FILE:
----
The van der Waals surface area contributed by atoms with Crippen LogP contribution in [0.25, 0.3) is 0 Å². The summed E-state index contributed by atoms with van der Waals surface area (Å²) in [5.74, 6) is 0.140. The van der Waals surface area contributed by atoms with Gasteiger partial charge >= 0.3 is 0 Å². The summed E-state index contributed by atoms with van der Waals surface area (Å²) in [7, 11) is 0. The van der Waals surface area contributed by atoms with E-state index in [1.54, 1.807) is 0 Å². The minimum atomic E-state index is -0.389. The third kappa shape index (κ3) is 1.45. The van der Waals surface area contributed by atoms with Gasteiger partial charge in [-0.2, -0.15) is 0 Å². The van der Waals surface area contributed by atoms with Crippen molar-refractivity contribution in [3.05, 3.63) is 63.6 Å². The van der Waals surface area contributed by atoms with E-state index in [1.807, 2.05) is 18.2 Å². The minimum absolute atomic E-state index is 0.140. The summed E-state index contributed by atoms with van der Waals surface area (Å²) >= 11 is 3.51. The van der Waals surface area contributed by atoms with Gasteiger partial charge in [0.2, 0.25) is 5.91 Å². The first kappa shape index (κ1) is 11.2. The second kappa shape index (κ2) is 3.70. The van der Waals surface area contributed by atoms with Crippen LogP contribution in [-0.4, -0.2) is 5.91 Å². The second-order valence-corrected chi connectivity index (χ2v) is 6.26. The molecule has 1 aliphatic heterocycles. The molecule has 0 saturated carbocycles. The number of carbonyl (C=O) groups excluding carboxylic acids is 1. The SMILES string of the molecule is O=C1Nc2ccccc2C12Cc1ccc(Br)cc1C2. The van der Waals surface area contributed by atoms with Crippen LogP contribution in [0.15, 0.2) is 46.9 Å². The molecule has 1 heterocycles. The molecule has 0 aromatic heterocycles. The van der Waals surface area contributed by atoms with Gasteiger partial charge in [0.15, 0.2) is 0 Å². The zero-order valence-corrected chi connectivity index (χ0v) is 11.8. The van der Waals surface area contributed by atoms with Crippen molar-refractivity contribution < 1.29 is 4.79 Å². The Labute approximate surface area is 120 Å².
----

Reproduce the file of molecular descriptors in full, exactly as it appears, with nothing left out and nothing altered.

The van der Waals surface area contributed by atoms with Crippen LogP contribution in [0.25, 0.3) is 0 Å². The summed E-state index contributed by atoms with van der Waals surface area (Å²) in [5.74, 6) is 0.140. The van der Waals surface area contributed by atoms with Gasteiger partial charge >= 0.3 is 0 Å². The summed E-state index contributed by atoms with van der Waals surface area (Å²) in [7, 11) is 0. The van der Waals surface area contributed by atoms with E-state index in [1.54, 1.807) is 0 Å². The minimum atomic E-state index is -0.389. The third kappa shape index (κ3) is 1.45. The van der Waals surface area contributed by atoms with Gasteiger partial charge in [-0.2, -0.15) is 0 Å². The van der Waals surface area contributed by atoms with Crippen molar-refractivity contribution in [3.05, 3.63) is 63.6 Å². The van der Waals surface area contributed by atoms with E-state index in [1.807, 2.05) is 18.2 Å². The minimum absolute atomic E-state index is 0.140. The summed E-state index contributed by atoms with van der Waals surface area (Å²) >= 11 is 3.51. The van der Waals surface area contributed by atoms with Gasteiger partial charge in [0.2, 0.25) is 5.91 Å². The first kappa shape index (κ1) is 11.2. The second kappa shape index (κ2) is 3.70. The van der Waals surface area contributed by atoms with Crippen LogP contribution in [-0.4, -0.2) is 5.91 Å². The second-order valence-corrected chi connectivity index (χ2v) is 6.26. The molecule has 1 aliphatic heterocycles. The molecule has 0 saturated carbocycles. The number of carbonyl (C=O) groups excluding carboxylic acids is 1. The SMILES string of the molecule is O=C1Nc2ccccc2C12Cc1ccc(Br)cc1C2. The van der Waals surface area contributed by atoms with Crippen LogP contribution in [0.15, 0.2) is 46.9 Å². The molecule has 1 heterocycles. The molecule has 0 aromatic heterocycles. The van der Waals surface area contributed by atoms with Gasteiger partial charge in [0.15, 0.2) is 0 Å². The zero-order valence-corrected chi connectivity index (χ0v) is 11.8. The van der Waals surface area contributed by atoms with Crippen molar-refractivity contribution < 1.29 is 4.79 Å². The Labute approximate surface area is 120 Å².